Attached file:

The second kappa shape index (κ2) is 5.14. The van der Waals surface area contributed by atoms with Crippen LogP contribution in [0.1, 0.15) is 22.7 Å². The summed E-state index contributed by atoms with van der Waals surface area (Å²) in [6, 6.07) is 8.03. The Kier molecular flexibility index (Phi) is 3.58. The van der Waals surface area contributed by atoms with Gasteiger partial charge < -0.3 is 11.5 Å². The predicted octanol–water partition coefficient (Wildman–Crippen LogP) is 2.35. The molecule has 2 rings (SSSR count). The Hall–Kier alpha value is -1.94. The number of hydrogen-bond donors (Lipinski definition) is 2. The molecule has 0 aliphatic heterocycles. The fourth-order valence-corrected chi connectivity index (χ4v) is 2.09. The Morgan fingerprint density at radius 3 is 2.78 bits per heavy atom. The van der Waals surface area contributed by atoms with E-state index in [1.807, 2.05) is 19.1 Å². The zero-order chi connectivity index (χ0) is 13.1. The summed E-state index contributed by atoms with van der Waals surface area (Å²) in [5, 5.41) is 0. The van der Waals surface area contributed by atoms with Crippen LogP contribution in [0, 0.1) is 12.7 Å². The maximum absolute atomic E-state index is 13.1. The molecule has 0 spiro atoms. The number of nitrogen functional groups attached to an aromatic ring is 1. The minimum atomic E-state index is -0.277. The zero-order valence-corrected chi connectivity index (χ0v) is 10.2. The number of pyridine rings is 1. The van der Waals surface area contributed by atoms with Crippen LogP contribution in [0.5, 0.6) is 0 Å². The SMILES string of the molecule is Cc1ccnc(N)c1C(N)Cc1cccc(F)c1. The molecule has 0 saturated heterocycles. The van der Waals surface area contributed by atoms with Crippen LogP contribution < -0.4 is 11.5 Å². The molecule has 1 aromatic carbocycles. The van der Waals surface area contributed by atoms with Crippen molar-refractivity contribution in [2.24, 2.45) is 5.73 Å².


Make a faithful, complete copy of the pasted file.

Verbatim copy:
The second kappa shape index (κ2) is 5.14. The van der Waals surface area contributed by atoms with Crippen LogP contribution in [0.1, 0.15) is 22.7 Å². The summed E-state index contributed by atoms with van der Waals surface area (Å²) in [6, 6.07) is 8.03. The Kier molecular flexibility index (Phi) is 3.58. The van der Waals surface area contributed by atoms with Gasteiger partial charge < -0.3 is 11.5 Å². The predicted octanol–water partition coefficient (Wildman–Crippen LogP) is 2.35. The molecule has 2 rings (SSSR count). The Hall–Kier alpha value is -1.94. The number of hydrogen-bond donors (Lipinski definition) is 2. The molecule has 0 aliphatic heterocycles. The fourth-order valence-corrected chi connectivity index (χ4v) is 2.09. The Morgan fingerprint density at radius 3 is 2.78 bits per heavy atom. The van der Waals surface area contributed by atoms with E-state index in [1.807, 2.05) is 19.1 Å². The zero-order chi connectivity index (χ0) is 13.1. The summed E-state index contributed by atoms with van der Waals surface area (Å²) in [5, 5.41) is 0. The van der Waals surface area contributed by atoms with Crippen LogP contribution in [0, 0.1) is 12.7 Å². The maximum absolute atomic E-state index is 13.1. The molecule has 0 spiro atoms. The number of nitrogen functional groups attached to an aromatic ring is 1. The minimum atomic E-state index is -0.277. The zero-order valence-corrected chi connectivity index (χ0v) is 10.2. The number of pyridine rings is 1. The van der Waals surface area contributed by atoms with Crippen LogP contribution in [0.5, 0.6) is 0 Å². The SMILES string of the molecule is Cc1ccnc(N)c1C(N)Cc1cccc(F)c1. The molecule has 0 saturated heterocycles. The van der Waals surface area contributed by atoms with Crippen LogP contribution < -0.4 is 11.5 Å². The molecule has 1 aromatic carbocycles. The van der Waals surface area contributed by atoms with Crippen molar-refractivity contribution in [2.24, 2.45) is 5.73 Å².